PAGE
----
07 March 2016
It is conventional wisdom that higher interest rates hurt the real economy because they raise the cost of loans and thus reduce the demand for them. This also explains the clamour for lower rates whenever the economy runs into trouble.
It may therefore surprise economists to learn that the facts point the other way. The graph below shows the YoY change in Commercial and Industrial Loans (for all commercial banks) v/s the Effective Federal Funds Rate. From 1973 onwards it shows that commercial and industrial loans respond positively to a rise in interest rates.
This may seem very odd. But the explanation is actually quite simple. Very low interest rates benefit the financial sector at the expense of the real economy. When interest rates are raised money moves from financial asset markets into the real economy.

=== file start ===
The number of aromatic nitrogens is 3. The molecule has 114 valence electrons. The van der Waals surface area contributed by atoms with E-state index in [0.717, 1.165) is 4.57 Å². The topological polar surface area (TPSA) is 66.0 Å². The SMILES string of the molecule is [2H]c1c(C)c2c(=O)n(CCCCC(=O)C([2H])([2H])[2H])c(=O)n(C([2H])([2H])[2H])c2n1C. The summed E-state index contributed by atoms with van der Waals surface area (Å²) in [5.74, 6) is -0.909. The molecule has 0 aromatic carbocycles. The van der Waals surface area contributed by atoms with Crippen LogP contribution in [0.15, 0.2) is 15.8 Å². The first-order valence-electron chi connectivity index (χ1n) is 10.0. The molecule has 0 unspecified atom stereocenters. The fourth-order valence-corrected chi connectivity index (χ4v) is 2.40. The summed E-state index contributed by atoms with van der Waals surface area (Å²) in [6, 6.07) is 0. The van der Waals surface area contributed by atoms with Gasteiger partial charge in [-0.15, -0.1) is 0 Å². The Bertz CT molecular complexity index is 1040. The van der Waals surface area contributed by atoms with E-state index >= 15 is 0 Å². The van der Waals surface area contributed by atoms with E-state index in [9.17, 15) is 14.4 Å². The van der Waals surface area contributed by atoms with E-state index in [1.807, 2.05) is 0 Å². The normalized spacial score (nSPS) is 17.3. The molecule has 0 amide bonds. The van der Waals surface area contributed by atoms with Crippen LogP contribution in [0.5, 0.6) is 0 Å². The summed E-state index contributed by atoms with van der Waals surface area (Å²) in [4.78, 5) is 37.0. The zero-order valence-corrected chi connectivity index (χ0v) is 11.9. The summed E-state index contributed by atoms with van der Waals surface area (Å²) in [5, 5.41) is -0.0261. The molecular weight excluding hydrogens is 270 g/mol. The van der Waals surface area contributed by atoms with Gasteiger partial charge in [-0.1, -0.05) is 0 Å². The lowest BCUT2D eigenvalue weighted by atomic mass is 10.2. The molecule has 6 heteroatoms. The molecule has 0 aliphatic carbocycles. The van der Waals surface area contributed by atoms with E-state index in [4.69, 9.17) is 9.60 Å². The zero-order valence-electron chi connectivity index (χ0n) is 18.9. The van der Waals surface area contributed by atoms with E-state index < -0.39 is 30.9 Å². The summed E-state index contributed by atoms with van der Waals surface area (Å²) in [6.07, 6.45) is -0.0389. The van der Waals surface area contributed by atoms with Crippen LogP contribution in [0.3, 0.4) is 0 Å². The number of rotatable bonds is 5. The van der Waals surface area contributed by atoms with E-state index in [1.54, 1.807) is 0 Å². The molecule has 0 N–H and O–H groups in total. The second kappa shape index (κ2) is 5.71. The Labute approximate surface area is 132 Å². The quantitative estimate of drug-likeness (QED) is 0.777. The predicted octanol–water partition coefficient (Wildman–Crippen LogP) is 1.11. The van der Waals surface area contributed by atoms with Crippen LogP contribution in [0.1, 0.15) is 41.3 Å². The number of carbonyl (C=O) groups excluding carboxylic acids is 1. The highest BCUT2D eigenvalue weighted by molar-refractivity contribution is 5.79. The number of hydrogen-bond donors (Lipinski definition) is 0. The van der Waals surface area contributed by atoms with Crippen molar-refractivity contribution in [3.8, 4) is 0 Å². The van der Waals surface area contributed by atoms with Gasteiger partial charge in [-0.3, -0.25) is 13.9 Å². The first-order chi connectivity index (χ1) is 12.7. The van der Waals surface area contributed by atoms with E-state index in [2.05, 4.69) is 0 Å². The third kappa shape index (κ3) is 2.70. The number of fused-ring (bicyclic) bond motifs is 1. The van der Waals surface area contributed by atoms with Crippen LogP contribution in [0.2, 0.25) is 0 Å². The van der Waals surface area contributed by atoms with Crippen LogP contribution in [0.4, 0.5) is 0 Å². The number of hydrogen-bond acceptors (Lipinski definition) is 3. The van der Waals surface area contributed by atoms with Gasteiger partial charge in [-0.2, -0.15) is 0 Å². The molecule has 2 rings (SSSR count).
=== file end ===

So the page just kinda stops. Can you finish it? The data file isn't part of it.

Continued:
When the Fed sees this effect it concludes that money supply is expanding and continues to raise rates, when what is happening is quite the opposite (as my previous post showed). At a certain point in the upward trajectory of interest rates the financial asset markets collapse leading to a recession.